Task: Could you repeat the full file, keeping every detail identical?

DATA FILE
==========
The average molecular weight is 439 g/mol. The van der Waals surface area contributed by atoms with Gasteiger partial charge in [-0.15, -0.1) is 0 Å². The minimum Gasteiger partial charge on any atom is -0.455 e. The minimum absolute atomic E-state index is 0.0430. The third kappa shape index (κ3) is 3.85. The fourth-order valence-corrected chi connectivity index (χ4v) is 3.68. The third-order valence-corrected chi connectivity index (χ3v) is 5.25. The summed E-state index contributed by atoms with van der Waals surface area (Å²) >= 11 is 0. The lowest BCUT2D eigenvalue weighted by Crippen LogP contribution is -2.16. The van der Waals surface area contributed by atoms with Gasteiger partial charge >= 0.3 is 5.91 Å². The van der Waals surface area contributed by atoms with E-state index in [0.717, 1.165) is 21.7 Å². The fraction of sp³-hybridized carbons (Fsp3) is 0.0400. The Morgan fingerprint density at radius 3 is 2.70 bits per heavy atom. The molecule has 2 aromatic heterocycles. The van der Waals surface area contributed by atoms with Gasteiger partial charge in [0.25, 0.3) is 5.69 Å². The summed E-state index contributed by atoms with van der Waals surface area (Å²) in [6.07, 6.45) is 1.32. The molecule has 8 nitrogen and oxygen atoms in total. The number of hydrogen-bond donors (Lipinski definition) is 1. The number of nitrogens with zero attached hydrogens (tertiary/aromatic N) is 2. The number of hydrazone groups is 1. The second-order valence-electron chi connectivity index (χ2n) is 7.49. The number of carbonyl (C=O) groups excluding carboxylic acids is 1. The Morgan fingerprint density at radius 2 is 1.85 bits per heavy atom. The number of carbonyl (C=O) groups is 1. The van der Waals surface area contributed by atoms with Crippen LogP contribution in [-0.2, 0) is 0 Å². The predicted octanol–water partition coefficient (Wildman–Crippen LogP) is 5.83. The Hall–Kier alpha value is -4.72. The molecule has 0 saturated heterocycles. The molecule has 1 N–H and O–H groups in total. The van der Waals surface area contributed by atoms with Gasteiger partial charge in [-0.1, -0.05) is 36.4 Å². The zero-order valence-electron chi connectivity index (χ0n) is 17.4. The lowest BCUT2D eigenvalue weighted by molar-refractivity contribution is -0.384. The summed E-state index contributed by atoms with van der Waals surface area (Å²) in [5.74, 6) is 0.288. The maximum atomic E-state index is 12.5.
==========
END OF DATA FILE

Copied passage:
The average molecular weight is 439 g/mol. The van der Waals surface area contributed by atoms with Gasteiger partial charge in [-0.15, -0.1) is 0 Å². The minimum Gasteiger partial charge on any atom is -0.455 e. The minimum absolute atomic E-state index is 0.0430. The third kappa shape index (κ3) is 3.85. The fourth-order valence-corrected chi connectivity index (χ4v) is 3.68. The third-order valence-corrected chi connectivity index (χ3v) is 5.25. The summed E-state index contributed by atoms with van der Waals surface area (Å²) >= 11 is 0. The lowest BCUT2D eigenvalue weighted by Crippen LogP contribution is -2.16. The van der Waals surface area contributed by atoms with Gasteiger partial charge >= 0.3 is 5.91 Å². The van der Waals surface area contributed by atoms with E-state index in [0.717, 1.165) is 21.7 Å². The fraction of sp³-hybridized carbons (Fsp3) is 0.0400. The Morgan fingerprint density at radius 3 is 2.70 bits per heavy atom. The molecule has 2 aromatic heterocycles. The van der Waals surface area contributed by atoms with Gasteiger partial charge in [0.25, 0.3) is 5.69 Å². The summed E-state index contributed by atoms with van der Waals surface area (Å²) in [6.07, 6.45) is 1.32. The molecule has 8 nitrogen and oxygen atoms in total. The number of hydrogen-bond donors (Lipinski definition) is 1. The number of nitrogens with zero attached hydrogens (tertiary/aromatic N) is 2. The number of hydrazone groups is 1. The second-order valence-electron chi connectivity index (χ2n) is 7.49. The number of carbonyl (C=O) groups excluding carboxylic acids is 1. The Morgan fingerprint density at radius 2 is 1.85 bits per heavy atom. The number of carbonyl (C=O) groups is 1. The van der Waals surface area contributed by atoms with Crippen LogP contribution in [-0.2, 0) is 0 Å². The predicted octanol–water partition coefficient (Wildman–Crippen LogP) is 5.83. The Hall–Kier alpha value is -4.72. The molecule has 0 saturated heterocycles. The molecule has 1 N–H and O–H groups in total. The van der Waals surface area contributed by atoms with Gasteiger partial charge in [-0.1, -0.05) is 36.4 Å². The zero-order valence-electron chi connectivity index (χ0n) is 17.4. The lowest BCUT2D eigenvalue weighted by molar-refractivity contribution is -0.384. The summed E-state index contributed by atoms with van der Waals surface area (Å²) in [5.74, 6) is 0.288. The maximum atomic E-state index is 12.5.